This view was taken from high on the northern slopes of  Malinta Hill across the North Dock area towards Topside. The three docks are the Lorcha Dock, North Dock, and Engineer's Dock.











Engineer's Ravine is swathed in smoke as men of the 3d Bn., 34th Inf. Rgt. crouch down low and observe for any potential movement   across the North Dock area. They are positioned on the slopes of Malinta Hill, near Malinta Point.










Things go quiet for a while.


At 1400, 2 platoons of "A" - the first and second - were recalled to the beach to assist in unloading procedures. The platoons had to cross a piece of low, open ground on which lay a pulverized (missing text) some 500 yards northwest, in the vicinity of a well revetted building which had been used as an ice plant. Several casualties were sustained by the platoons but they got across. During the rest of the afternoon, still under crossfire on the beach, they unloaded the boats in SAN JOSE BAY. Just before dark, the first platoon was sent out to set up a road block on the south and of MALINTA HILL, where the road snakes like a narrow shelf above the bay.

The whole afternoon had boon swathed in peculiar quiet for "K" company, atop northern MALINTA HILL. A brace of squads were sent out to a brace of knolls to effect a more or less integrated line, extending from the company perimeter on the southwest to 3rd platoon on the northeast. There was nothing to do but sit tight. A similar situation existed on the southern half of the tunnel-ridden hill. "L" company performed the 'holding' part of its mission.

At first, it appeared that "A" company's first platoon - out on its roadblock - was going to experience the warmest night. Scarcely had the fat blue flies that swarmed over the island begun to retard their buzzing, when the platoon, constantly under fire, saw a great section of the cliff above them lurch into the night with a deafening roar. The Japs had mined it - filled it so full of explosive charge, that when the fuse was touched off and the charge blew, it sent the rock designed to fall across the road, blocking it, over the heads of the troops below, and on out into the bay. Only impotent chips and dust fell on the road and the "A" company men.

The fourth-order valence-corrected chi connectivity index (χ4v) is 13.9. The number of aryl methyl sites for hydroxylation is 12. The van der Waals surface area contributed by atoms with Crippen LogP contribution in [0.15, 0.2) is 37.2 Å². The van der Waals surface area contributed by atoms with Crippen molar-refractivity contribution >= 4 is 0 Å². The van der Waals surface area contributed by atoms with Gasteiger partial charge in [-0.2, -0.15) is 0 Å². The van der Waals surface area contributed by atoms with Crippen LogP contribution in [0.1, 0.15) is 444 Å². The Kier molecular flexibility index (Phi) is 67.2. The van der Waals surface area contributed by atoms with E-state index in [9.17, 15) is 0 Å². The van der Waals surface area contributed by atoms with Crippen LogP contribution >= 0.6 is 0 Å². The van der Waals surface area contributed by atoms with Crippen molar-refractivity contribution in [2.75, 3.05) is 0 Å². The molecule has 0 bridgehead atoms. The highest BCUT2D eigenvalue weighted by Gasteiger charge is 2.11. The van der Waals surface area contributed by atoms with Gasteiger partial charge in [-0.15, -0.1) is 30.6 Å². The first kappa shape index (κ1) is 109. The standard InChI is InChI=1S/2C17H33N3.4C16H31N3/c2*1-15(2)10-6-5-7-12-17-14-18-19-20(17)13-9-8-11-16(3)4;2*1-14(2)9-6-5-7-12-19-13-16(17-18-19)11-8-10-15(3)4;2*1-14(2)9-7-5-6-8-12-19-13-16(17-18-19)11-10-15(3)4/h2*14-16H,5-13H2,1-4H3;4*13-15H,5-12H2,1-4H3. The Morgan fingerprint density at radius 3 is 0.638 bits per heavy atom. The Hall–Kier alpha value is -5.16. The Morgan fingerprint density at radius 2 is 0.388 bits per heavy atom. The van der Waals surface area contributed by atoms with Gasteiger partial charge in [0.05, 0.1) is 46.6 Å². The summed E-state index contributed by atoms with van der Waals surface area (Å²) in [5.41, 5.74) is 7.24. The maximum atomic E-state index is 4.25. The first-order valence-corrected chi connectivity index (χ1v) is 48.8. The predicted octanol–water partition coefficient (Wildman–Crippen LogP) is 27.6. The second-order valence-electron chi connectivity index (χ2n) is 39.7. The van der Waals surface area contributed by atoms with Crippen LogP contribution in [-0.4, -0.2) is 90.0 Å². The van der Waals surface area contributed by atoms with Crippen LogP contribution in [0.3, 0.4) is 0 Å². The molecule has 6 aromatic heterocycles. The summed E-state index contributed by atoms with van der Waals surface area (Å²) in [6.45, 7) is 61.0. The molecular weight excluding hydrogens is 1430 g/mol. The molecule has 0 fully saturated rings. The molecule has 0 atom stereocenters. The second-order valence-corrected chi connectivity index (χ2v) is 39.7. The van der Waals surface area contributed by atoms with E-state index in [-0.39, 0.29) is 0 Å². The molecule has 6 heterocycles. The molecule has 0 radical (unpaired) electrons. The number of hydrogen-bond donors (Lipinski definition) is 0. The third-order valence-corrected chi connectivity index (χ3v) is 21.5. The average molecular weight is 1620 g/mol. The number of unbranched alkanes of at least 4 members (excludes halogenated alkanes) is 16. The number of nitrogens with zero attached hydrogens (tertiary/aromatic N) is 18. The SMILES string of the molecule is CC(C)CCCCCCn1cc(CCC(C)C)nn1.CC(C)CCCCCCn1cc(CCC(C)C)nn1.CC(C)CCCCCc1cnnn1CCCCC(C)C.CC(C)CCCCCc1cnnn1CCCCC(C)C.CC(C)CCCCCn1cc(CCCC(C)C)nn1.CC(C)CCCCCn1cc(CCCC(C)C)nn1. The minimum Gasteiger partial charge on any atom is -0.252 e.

During the night of February 16th, the second platoon of "A" company, protecting the beach with elements of "H", killed 23 Japs who attempted to swim around their position from SAN JOSE POINT.

The night's really bloody paragraphs wore written where the day had left blank pages - on the north of MALINTA HILL by "K" company.

Just before midnight, the sudden shouts of men, the piercing rataplan of gunfire told of a fight on the knolls below. The line to 3rd platoon went out. Mortar shells burst in the company position.

One of the men from the first squad outpost north of the company struggled up the hillside, carrying a comrade with a mangled leg, helping another whose hands dripped blood. A moment later, two men from the outpost nearest 3d platoon clambered in. Third platoon and both squad outposts had been suddenly attacked by an enemy party trying to drive a wedge southward to the dense little SAN JOSE beach. Third platoon had driven them off. The two squad outposts had been all but wiped out. Of both, those 5 and one other were all that ever got back.

Before any attempt could be made to rescue the still-living wounded of the outposts who'd been left out front, the Japs came. Impossible though it seemed, they came straight up the almost perpendicular northwest side of the "K" Company hill. They camp with all the fury of the damned - in the epitome of the ‘Banzai’ tradition. Their weapons were everything from American rifles to spears. The cliff they climbed was so steep that those who were hit at the top fell straight into the faces of their comrades farther down - straight to the bottom of tho gorge below.

It was a major midnight two-wave counterattack. It got to within 10 feet of the "K" company perimeter. "K" turned it back.

The following day, "K" company's commander dispatched patrols to bring back the dead and wounded from the squad outposts the Japs had swamped. Devastating fire turned them back. Then the company commander himself took a patrol. He wanted to bring his wounded in. He'd gone but a few yards, at the head of his patrol, when a Jap rifle cracked and he fell out of view, just over a little hump in the ground. His men viciously returned the enemy fire - crawled to within inches of him, tried again to bring the officer back. Three grenades exploded almost on top of him. The Japs kept his body covered by fire. The men had to leave him there.

The company could only see to count 35 Jap bodies in front of their positions and in the gullies below them.